The majority of surveyed dentists in the present sample were aware of infectious risks associated with dental procedures (96%) and had high HBV vaccination rates (90.6%) comparable to those observed in developed countries. This high compliance is likely due to perceived risks of contracting HBV infection, understanding of the merits of vaccination, and availability of the vaccine. However, this high vaccination rate was coupled with severe deficiencies related to booster immunization, dental staff HBV vaccination, sharp injury records, postexposure prophylaxis protocols, and irregular use of protective eyewear and clothing. The present study did not conduct any serologic testing to assess if self-reported vaccination among the surveyed dentists reflected their immunization and antibody status. It is likely that at least some of the participants are not fully immunized and protected since only 72.6% reported having had their booster shots. Only 34% of the dental staff received HBV vaccination. This is consistent with other surveys where dental auxiliaries were less likely to be vaccinated than the dentists themselves [4143] although the annual number of sharp injuries outside hospital facilities and resulting HBV infections have been reported to be higher among dental assistants than among dentists [44]. The wide application of hand scrubbing of instruments (79%) is likely to be associated with a higher prevalence of accidental percutaneous injuries among the mostly underqualified Lebanese dental assistants. Effective educational strategies relative to prevention and postexposure protocols should be implemented among Lebanese dentists and their auxiliary dental staff. This must be coupled with constant monitoring of occupational injuries and related safety practices and provision of nationwide vaccination programs through dedicated occupational health services. The requirement of healthcare certificates confirming immunization status should be instigated among dental practitioners and staff as a prerequisite for practice or license renewal.

Most surveyed dentists in the present study considered HIV to be the most worrisome infectious disease (43.8%) in comparison to 35% for HBV although the risk of acquiring HBV has been reported to be significantly greater than that of acquiring HIV among nonimmune dental anesthesiologists [45] and the mortality risk of HBV infection is greater than HIV [46]. Similar trends of assigning higher levels of occupational risk to HIV infection were reported in a study assessing the willingness of Palestinian dentists to treat patients with blood-borne diseases [47] where 68% of the respondents declined appointment requests from patients with HIV versus 32% for patients with HBV.

Although it is considered unethical to refuse dental care of patients with blood-borne infections, nearly 52% of the Lebanese participants believed that dentists have the right to refuse treating patients with such pathologies. This prejudice towards infected individuals is a common finding in Middle Eastern countries [4851]. Such attitude is likely to be associated with the belief that dentists do not have the ethical responsibility to provide care for infected subjects. Patients facing such reluctance may tend to hide their infection status from their dentists with negative implications on cross-infection. Emphasis on ethics training at the undergraduate and postgraduate levels and improved knowledge of infectious diseases should be implemented to ensure proper management of patients with or at high risk of blood-borne infections.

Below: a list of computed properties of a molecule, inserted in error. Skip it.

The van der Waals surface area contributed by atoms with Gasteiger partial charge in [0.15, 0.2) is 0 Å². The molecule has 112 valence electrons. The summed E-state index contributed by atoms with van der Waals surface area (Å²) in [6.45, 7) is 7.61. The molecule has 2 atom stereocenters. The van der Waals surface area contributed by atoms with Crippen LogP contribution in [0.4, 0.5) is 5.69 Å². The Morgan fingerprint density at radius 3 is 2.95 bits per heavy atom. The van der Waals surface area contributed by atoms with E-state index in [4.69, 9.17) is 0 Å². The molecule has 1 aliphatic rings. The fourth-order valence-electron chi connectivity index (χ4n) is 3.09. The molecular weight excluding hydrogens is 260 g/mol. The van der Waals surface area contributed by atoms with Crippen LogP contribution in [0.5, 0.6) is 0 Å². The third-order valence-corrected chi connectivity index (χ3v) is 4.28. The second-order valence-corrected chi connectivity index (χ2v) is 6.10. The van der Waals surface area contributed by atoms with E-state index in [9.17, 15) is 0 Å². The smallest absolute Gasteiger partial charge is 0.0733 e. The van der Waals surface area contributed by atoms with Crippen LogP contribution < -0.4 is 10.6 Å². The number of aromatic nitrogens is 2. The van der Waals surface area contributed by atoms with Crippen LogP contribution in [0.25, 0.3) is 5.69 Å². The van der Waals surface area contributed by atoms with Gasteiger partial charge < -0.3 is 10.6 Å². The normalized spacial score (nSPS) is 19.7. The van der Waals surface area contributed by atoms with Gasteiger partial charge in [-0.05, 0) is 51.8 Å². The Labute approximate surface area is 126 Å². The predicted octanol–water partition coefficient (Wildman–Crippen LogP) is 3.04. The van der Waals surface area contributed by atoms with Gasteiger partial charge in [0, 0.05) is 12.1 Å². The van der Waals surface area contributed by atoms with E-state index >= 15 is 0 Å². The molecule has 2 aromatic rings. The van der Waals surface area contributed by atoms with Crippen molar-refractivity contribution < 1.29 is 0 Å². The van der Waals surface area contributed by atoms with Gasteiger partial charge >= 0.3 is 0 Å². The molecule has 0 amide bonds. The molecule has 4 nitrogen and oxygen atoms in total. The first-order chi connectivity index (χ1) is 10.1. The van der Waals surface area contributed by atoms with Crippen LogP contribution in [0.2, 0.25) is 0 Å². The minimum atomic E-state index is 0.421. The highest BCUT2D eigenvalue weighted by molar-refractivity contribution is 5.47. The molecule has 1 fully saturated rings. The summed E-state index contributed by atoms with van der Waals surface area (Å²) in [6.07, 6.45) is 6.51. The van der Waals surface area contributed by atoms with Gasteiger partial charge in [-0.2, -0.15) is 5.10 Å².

The overall level of compliance with the infection control measures listed in the Appendix was not significantly affected by any of the sociodemographic or professional variables. However adherence to some specific infection control practices was significantly different between genders such as use of protective eyewear and disposable gowns with women showing better compliance than their male counterparts. This finding replicates the results of previously published surveys [12, 52, 53] where women are more likely to make frequent use of certain personal protective equipment without however showing greater general compliance levels.

When the remaining sociodemographic and professional variables were considered in the present study, dentists in practice for more than 20 years demonstrated more compliance with hands hygiene and use of personal protective equipment (eyewear and mask) than practitioners with fewer years of professional experience. This finding is not universal in surveys involving the private dental sector in different countries [34, 54, 55]. Although older dentists with more experience might have had little information related to infection control during their graduate studies, they could have, in some cases, acquired considerable knowledge during their longer professional experience. The lack of significant differences between specialists and general practitioners is in line with the findings of other investigators [56]. It should be noted however that the present study did not attempt to identify the type of specialty (oral surgery, orthodontics, periodontics, etc.) practiced in the surveyed sample. It is possible that oral surgery specialized dental practices implement stricter infection control measures than other specialties or general dentistry-practicing clinics [8]. The highest rates of HBV vaccination, use of masks, and hands hygiene practices were found among dental practitioners from Beirut and Mount Lebanon. More dentists practicing in these same two areas were also reported to have eliminated amalgam use in their clinics [40]. This trend in the capital and Mount Lebanon compared to the remaining Lebanese regions can be anecdotally attributed to differences in financial constraints and patients’ perception since these two areas are more advantaged economically and benefit from greater demand for high quality dental care.